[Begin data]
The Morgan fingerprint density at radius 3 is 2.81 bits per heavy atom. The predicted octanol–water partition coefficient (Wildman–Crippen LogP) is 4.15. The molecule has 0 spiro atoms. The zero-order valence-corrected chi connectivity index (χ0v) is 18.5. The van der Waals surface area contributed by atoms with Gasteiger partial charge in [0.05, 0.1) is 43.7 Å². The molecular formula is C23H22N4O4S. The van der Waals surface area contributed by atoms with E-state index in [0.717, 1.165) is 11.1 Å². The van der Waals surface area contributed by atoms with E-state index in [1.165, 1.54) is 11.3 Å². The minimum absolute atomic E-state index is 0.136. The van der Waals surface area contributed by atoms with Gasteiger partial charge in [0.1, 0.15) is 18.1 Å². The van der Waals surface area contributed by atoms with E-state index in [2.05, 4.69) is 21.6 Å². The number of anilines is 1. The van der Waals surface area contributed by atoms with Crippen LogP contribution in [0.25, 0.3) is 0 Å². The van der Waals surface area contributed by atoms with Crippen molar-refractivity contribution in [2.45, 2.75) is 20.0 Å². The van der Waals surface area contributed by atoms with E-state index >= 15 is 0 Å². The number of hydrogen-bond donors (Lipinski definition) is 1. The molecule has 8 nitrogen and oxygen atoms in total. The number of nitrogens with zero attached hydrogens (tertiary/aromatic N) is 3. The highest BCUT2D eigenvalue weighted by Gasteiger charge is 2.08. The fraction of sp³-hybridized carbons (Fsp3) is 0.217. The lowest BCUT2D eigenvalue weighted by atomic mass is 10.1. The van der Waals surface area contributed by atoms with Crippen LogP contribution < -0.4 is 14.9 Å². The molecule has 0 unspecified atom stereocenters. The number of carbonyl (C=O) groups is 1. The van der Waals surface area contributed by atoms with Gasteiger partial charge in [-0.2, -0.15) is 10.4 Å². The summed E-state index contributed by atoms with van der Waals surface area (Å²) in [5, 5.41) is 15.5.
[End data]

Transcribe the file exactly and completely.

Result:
The Morgan fingerprint density at radius 3 is 2.81 bits per heavy atom. The predicted octanol–water partition coefficient (Wildman–Crippen LogP) is 4.15. The molecule has 0 spiro atoms. The zero-order valence-corrected chi connectivity index (χ0v) is 18.5. The van der Waals surface area contributed by atoms with Gasteiger partial charge in [0.05, 0.1) is 43.7 Å². The molecular formula is C23H22N4O4S. The van der Waals surface area contributed by atoms with E-state index in [0.717, 1.165) is 11.1 Å². The van der Waals surface area contributed by atoms with E-state index in [1.165, 1.54) is 11.3 Å². The minimum absolute atomic E-state index is 0.136. The van der Waals surface area contributed by atoms with Gasteiger partial charge in [0.1, 0.15) is 18.1 Å². The van der Waals surface area contributed by atoms with E-state index in [2.05, 4.69) is 21.6 Å². The number of anilines is 1. The van der Waals surface area contributed by atoms with Crippen LogP contribution in [0.25, 0.3) is 0 Å². The van der Waals surface area contributed by atoms with Crippen molar-refractivity contribution in [2.45, 2.75) is 20.0 Å². The van der Waals surface area contributed by atoms with E-state index >= 15 is 0 Å². The number of hydrogen-bond donors (Lipinski definition) is 1. The molecule has 8 nitrogen and oxygen atoms in total. The number of nitrogens with zero attached hydrogens (tertiary/aromatic N) is 3. The highest BCUT2D eigenvalue weighted by Gasteiger charge is 2.08. The fraction of sp³-hybridized carbons (Fsp3) is 0.217. The lowest BCUT2D eigenvalue weighted by atomic mass is 10.1. The van der Waals surface area contributed by atoms with Crippen LogP contribution < -0.4 is 14.9 Å². The molecule has 0 unspecified atom stereocenters. The number of carbonyl (C=O) groups is 1. The van der Waals surface area contributed by atoms with Gasteiger partial charge in [-0.2, -0.15) is 10.4 Å². The summed E-state index contributed by atoms with van der Waals surface area (Å²) in [5, 5.41) is 15.5.